3. Store the relevant secret value in each file.

    The format of the secret value depends on the configuration of the secret store. For example, if you have configured File Format to be Encrypted text, you must encode the secret value with AM’s encryption key.

    How do I encode secrets with AM’s encryption key?

    Use the https://openam.example.com:8443/openam/encode.jsp page to encode the secret, then add the encoded value to the secret file.

    Ensure that secrets do not contain trailing new line characters. If you are using the echo command to add secrets to a file, append the -n option. For example:

    $ echo -n AQICmX1ntZv3XETMgDo+0zFynC8UMGJgop+K > am.global.services.oauth2.oidc.agent.idtoken.signing

Secret ID default mappings

The following groups contain the secret IDs used by the AM features, and their default mappings, if any. Expand the categories for additional information about where or how the mappings are used.

General

Secret ID for PEM decryption password

The following table shows the secret ID in which you can store the password used to decrypt password-encrypted PEM files.

Encode the password using the https://openam.example.com:8443/openam/encode.jsp page.

Secret ID Default alias Algorithms

am.global.services.secret.pem.decryption

Encode using encode.jsp

Secret ID mappings for encrypting client-side sessions

The following table shows the secret ID mapping to use when encrypting client-side sessions:

Secret ID Default alias Algorithms

am.global.services.session.clientbased.encryption

test

RS256

To use AES-based encryption algorithms, configure the secret in the Encryption Symmetric AES Key field in Configure > Global Services > Sessions > Advanced.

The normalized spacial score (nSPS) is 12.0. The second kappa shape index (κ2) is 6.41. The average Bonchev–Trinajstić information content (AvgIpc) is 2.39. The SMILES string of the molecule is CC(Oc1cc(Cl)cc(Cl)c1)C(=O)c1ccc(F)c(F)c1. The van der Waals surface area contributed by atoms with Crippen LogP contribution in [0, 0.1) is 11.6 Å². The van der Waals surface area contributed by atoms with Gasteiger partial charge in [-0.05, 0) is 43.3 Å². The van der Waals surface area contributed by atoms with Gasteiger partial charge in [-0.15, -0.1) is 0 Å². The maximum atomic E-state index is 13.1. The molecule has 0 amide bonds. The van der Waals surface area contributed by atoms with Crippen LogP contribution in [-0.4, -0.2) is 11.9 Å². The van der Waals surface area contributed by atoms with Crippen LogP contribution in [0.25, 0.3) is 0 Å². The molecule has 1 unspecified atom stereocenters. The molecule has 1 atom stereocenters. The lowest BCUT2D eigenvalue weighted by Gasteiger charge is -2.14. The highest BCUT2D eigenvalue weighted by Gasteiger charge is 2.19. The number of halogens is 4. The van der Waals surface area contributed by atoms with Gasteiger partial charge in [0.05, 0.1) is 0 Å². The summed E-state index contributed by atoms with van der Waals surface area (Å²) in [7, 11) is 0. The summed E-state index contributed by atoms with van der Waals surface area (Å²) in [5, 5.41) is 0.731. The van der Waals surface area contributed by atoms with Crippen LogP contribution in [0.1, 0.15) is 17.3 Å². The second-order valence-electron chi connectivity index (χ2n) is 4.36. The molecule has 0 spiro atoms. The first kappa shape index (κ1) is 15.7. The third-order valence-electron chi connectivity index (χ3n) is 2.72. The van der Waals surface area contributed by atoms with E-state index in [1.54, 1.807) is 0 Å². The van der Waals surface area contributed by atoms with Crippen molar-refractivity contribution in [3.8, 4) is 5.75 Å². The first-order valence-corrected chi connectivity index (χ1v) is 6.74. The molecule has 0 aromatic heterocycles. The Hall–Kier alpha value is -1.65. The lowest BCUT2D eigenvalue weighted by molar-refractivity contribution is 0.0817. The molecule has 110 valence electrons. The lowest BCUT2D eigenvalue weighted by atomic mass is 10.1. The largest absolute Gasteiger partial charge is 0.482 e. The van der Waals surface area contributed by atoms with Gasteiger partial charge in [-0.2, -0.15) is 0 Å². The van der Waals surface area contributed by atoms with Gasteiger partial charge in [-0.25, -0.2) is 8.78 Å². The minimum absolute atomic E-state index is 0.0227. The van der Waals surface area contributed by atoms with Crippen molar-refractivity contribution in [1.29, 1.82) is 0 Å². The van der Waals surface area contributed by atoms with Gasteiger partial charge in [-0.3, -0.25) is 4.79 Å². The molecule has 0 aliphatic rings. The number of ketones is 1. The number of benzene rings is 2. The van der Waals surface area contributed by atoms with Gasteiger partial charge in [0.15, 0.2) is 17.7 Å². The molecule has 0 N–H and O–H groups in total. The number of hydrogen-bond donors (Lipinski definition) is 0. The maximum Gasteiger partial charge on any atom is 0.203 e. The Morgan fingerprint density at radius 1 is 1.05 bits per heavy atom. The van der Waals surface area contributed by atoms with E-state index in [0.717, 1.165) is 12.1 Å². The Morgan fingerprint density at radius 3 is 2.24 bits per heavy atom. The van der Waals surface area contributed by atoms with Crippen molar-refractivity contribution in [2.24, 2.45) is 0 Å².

Secret ID mappings for signing client-side sessions

The following table shows the secret ID mapping to use when signing client-side sessions:

Secret ID Default alias Algorithms

am.global.services.session.clientbased.signing

rsajwtsigningkey

RS256
ES256
ES384
ES512

To use HMAC-based signing algorithms, configure the secret in the Signing HMAC Shared Secret field in Configure > Global Services > Sessions > Advanced.

OAuth 2.0 and OpenID Connect as provider

Secret ID mappings for JWT authenticity signing

The following table shows the secret ID mapping used to sign several OAuth 2.0 and OpenID Connect-related JWTs:

Secret ID Default alias Algorithms

am.services.oauth2.jwt.authenticity.signing

hmacsigningtest

HS256
HS384
HS512

This key is used to sign the following tokens and requests:

  • OpenID Connect tokens for web and Java agents.

  • OpenID Connect tokens that are signed with an HMAC algorithm.

  • Macaroon access and refresh tokens.

  • Consent requests to remote consent agents that are signed with an HMAC algorithm.

Secret ID mappings for encrypting client-side OAuth 2.0 tokens

This table shows the secret ID mapping used to encrypt client-side access tokens:

Secret ID Default alias Algorithms

am.services.oauth2.stateless.token.encryption

directentest

A128CBC-HS256

Secret ID mappings for signing client-side OAuth 2.0 tokens

This table shows the secret ID mappings used to sign client-side access tokens:

Secret ID Default alias Algorithms

am.services.oauth2.stateless.signing.ES256

es256test

ES256

am.services.oauth2.stateless.signing.ES384

es384test

ES384

am.services.oauth2.stateless.signing.ES512

es512test

ES512

am.services.oauth2.stateless.signing.HMAC

hmacsigningtest

HS256
HS384
HS512

am.services.oauth2.stateless.signing.RSA

rsajwtsigningkey

PS256
PS384
PS512
RS256
RS384
RS512

Secret ID mappings for decrypting OpenID Connect request parameters

The following table shows the secret ID mapping used to decrypt OpenID Connect request parameters:

Secret ID Default alias Algorithms(1)